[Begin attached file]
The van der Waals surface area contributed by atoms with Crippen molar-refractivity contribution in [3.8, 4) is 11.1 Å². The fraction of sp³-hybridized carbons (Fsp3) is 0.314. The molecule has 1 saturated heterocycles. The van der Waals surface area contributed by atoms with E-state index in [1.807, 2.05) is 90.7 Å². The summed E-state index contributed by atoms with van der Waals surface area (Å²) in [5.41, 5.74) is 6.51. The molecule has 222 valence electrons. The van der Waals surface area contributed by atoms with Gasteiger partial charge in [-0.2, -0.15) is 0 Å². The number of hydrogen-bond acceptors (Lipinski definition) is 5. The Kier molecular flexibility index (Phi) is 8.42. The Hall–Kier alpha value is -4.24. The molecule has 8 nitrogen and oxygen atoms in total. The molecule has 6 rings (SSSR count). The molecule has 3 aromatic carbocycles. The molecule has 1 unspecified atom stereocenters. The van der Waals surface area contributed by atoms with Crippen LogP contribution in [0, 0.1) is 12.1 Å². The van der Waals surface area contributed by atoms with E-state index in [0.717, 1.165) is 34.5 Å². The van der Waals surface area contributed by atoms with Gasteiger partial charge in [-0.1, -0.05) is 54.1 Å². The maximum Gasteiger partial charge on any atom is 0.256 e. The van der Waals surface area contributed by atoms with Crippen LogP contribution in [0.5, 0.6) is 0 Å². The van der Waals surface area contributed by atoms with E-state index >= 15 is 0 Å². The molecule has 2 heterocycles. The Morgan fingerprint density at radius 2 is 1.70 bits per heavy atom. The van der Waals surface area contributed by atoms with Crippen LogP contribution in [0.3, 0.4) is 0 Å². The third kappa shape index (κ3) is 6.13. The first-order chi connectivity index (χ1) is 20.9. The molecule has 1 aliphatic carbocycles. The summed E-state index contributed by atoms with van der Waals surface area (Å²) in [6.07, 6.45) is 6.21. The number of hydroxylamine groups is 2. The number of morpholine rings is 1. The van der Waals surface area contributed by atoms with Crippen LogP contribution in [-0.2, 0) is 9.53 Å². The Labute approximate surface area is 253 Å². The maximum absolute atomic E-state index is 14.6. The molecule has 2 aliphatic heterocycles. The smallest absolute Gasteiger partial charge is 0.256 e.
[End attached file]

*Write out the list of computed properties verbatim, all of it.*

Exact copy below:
The van der Waals surface area contributed by atoms with Crippen molar-refractivity contribution in [3.8, 4) is 11.1 Å². The fraction of sp³-hybridized carbons (Fsp3) is 0.314. The molecule has 1 saturated heterocycles. The van der Waals surface area contributed by atoms with E-state index in [1.807, 2.05) is 90.7 Å². The summed E-state index contributed by atoms with van der Waals surface area (Å²) in [5.41, 5.74) is 6.51. The molecule has 222 valence electrons. The van der Waals surface area contributed by atoms with Gasteiger partial charge in [-0.2, -0.15) is 0 Å². The number of hydrogen-bond acceptors (Lipinski definition) is 5. The Kier molecular flexibility index (Phi) is 8.42. The Hall–Kier alpha value is -4.24. The molecule has 8 nitrogen and oxygen atoms in total. The molecule has 6 rings (SSSR count). The molecule has 3 aromatic carbocycles. The molecule has 1 unspecified atom stereocenters. The van der Waals surface area contributed by atoms with Crippen LogP contribution in [0, 0.1) is 12.1 Å². The van der Waals surface area contributed by atoms with E-state index in [0.717, 1.165) is 34.5 Å². The van der Waals surface area contributed by atoms with Gasteiger partial charge in [-0.1, -0.05) is 54.1 Å². The maximum Gasteiger partial charge on any atom is 0.256 e. The van der Waals surface area contributed by atoms with Crippen LogP contribution in [0.5, 0.6) is 0 Å². The van der Waals surface area contributed by atoms with E-state index >= 15 is 0 Å². The molecule has 2 heterocycles. The Morgan fingerprint density at radius 2 is 1.70 bits per heavy atom. The van der Waals surface area contributed by atoms with Crippen LogP contribution in [0.3, 0.4) is 0 Å². The third kappa shape index (κ3) is 6.13. The first-order chi connectivity index (χ1) is 20.9. The molecule has 1 aliphatic carbocycles. The summed E-state index contributed by atoms with van der Waals surface area (Å²) in [6.07, 6.45) is 6.21. The number of hydroxylamine groups is 2. The number of morpholine rings is 1. The van der Waals surface area contributed by atoms with Crippen LogP contribution in [-0.2, 0) is 9.53 Å². The Labute approximate surface area is 253 Å². The maximum absolute atomic E-state index is 14.6. The molecule has 2 aliphatic heterocycles. The smallest absolute Gasteiger partial charge is 0.256 e.